A clue from cancer researchers has helped identify a gene that could help the body regenerate new blood vessels damaged by diabetes.
Researchers at Joslin Diabetes Center in Boston have identified a gene called CITED2 in a molecular pathway that may offer targets for drugs that treat the vascular damage to the heart and lungs that results from high blood glucose levels.
CITED2 lowers the expression of HIF, a gene that aids in activating angiogenesis. Insulin regulates the expression of CITED2, so the gene runs rampant in patients suffering from diabetes.
By identifying CITED2’s function researchers have a target for potential pharmaceutical interventions.
“CITED2 acts as a brake on HIF activity, and that brake is increased in diabetes and obesity, where you have increased CITED2,” said Christian Rask-Madsen, MD, PhD, assistant investigator in the section of vascular cell biology at Joslin Diabetes Center, in a statement. “These results advance our understanding of insulin action on vascular cells, and they point to potential new therapeutic approaches to improve angiogenesis in patients with type 2 diabetes and obesity.”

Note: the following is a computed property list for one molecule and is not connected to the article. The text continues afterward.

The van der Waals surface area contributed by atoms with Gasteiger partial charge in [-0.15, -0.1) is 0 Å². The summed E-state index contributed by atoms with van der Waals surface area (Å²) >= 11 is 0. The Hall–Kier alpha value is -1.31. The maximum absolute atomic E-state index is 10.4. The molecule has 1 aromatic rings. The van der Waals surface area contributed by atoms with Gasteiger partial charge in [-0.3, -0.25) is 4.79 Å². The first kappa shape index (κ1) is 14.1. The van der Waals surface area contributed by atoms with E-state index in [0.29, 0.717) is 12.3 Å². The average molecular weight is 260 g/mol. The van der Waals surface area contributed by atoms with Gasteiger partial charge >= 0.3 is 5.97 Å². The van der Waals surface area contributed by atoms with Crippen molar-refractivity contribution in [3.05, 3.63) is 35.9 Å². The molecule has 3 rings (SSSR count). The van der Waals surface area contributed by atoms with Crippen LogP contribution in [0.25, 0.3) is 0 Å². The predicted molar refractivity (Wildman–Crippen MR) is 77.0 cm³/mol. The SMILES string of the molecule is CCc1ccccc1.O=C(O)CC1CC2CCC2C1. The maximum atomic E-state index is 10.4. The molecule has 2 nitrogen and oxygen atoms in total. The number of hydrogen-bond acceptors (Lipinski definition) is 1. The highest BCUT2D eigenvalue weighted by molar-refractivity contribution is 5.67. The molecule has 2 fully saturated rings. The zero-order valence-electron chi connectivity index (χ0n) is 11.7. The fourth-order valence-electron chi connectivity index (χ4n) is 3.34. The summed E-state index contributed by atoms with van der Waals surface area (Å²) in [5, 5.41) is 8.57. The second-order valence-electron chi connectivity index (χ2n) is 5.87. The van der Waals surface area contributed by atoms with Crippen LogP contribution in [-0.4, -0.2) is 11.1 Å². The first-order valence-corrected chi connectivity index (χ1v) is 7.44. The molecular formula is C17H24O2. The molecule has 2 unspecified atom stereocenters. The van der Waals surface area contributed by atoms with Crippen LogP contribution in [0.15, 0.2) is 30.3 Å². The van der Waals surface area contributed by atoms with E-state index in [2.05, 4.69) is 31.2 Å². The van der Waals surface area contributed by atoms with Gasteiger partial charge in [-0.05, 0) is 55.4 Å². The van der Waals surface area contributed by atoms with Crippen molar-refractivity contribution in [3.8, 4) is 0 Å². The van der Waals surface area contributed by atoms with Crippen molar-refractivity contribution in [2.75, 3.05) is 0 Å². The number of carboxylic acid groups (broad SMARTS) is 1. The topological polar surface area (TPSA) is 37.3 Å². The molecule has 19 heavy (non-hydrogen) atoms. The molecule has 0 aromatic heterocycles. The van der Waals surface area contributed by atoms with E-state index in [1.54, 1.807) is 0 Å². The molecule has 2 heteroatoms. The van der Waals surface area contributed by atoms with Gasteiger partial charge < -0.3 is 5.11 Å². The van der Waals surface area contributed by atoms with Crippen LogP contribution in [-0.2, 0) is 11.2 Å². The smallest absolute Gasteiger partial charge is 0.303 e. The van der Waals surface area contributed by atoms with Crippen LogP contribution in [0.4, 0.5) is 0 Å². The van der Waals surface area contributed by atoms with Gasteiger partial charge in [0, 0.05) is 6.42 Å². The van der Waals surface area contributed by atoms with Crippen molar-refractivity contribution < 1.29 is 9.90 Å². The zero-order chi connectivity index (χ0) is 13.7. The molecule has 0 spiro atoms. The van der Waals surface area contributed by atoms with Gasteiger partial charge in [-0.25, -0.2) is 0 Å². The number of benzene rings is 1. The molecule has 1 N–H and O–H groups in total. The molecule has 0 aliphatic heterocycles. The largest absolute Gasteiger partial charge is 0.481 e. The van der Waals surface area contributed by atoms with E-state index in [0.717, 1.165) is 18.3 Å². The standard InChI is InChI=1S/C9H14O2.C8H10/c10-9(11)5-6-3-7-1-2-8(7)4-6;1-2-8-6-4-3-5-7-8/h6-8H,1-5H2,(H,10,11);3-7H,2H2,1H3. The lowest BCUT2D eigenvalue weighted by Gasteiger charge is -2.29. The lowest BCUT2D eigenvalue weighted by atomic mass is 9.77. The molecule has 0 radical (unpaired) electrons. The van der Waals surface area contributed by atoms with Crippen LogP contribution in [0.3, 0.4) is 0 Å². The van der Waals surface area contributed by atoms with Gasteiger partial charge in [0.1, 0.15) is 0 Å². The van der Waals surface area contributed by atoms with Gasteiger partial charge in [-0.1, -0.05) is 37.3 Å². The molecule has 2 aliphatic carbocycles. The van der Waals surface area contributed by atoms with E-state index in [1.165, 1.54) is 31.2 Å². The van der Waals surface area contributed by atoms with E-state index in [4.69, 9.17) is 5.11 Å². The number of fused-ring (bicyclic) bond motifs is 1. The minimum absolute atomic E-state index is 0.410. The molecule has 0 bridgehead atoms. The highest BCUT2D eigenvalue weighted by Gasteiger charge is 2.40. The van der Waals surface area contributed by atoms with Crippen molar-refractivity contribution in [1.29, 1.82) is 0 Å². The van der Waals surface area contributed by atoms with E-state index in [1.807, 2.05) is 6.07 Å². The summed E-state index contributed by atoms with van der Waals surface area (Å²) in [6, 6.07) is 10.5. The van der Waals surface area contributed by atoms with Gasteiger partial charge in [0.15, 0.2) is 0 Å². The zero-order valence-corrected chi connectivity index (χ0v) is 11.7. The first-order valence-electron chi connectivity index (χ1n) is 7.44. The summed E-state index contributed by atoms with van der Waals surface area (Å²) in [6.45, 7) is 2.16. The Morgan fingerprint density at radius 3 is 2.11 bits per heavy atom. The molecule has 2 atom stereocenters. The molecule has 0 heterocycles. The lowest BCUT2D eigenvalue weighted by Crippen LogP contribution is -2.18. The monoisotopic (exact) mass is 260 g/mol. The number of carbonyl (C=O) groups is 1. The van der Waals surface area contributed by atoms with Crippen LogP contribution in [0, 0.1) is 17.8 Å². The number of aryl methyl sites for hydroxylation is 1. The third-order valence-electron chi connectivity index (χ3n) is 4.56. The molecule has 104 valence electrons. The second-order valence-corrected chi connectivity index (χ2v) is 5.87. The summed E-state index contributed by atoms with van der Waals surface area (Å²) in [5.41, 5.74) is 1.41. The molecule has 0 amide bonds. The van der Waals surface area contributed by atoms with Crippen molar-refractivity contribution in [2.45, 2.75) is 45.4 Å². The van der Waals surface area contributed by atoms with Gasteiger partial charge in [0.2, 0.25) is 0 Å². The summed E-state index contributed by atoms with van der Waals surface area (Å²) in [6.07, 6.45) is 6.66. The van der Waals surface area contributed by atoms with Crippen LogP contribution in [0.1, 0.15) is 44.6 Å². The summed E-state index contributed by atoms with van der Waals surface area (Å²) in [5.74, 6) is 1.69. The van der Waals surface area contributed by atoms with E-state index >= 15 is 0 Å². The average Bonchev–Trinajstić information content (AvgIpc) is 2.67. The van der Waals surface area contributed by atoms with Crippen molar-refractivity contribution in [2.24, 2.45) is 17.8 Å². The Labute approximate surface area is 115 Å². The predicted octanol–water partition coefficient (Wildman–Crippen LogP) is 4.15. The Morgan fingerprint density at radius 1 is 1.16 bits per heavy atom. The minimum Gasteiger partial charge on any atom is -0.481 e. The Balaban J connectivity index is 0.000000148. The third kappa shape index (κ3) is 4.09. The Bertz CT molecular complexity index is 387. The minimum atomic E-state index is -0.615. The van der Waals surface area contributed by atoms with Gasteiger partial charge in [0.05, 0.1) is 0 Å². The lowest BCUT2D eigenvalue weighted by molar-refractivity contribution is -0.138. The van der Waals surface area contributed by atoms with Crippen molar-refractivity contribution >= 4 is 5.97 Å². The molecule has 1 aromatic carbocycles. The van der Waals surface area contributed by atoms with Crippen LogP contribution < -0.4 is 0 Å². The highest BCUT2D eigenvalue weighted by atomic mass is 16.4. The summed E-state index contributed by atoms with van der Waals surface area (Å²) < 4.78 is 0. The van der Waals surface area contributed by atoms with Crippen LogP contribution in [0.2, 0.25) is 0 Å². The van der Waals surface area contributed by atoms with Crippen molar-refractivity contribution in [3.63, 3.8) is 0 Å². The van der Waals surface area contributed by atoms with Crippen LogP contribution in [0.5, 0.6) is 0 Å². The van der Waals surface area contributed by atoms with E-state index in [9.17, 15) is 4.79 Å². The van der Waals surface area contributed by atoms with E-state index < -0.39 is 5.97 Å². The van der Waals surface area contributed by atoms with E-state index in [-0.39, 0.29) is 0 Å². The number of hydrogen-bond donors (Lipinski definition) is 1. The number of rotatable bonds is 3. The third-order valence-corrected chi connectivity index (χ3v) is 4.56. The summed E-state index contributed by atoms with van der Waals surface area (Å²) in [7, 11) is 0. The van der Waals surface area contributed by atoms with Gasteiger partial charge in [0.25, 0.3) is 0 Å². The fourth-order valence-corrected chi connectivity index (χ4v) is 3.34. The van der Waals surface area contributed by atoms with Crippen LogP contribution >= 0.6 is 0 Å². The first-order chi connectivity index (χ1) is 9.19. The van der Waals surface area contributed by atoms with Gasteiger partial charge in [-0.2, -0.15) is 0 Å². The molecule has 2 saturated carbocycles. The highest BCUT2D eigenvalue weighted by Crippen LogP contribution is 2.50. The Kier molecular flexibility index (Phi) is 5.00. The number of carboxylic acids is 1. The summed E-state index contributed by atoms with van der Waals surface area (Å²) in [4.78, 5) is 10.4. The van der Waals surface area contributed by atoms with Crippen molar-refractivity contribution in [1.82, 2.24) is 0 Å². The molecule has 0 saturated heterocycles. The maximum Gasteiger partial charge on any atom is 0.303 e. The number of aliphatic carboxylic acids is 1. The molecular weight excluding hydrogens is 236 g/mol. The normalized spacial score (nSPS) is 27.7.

Going forward, the team will need to look for related targets in the CITED2 molecular pathway, since the gene may potentially regulate too many other genes to be the focus of drug therapy.
While angiogenesis can improve a patient’s cardiac health, it can also worsen other diabetic complications, including diabetic proliferative retinopathy. This results in fragile and leaky blood vessels growing in the retina.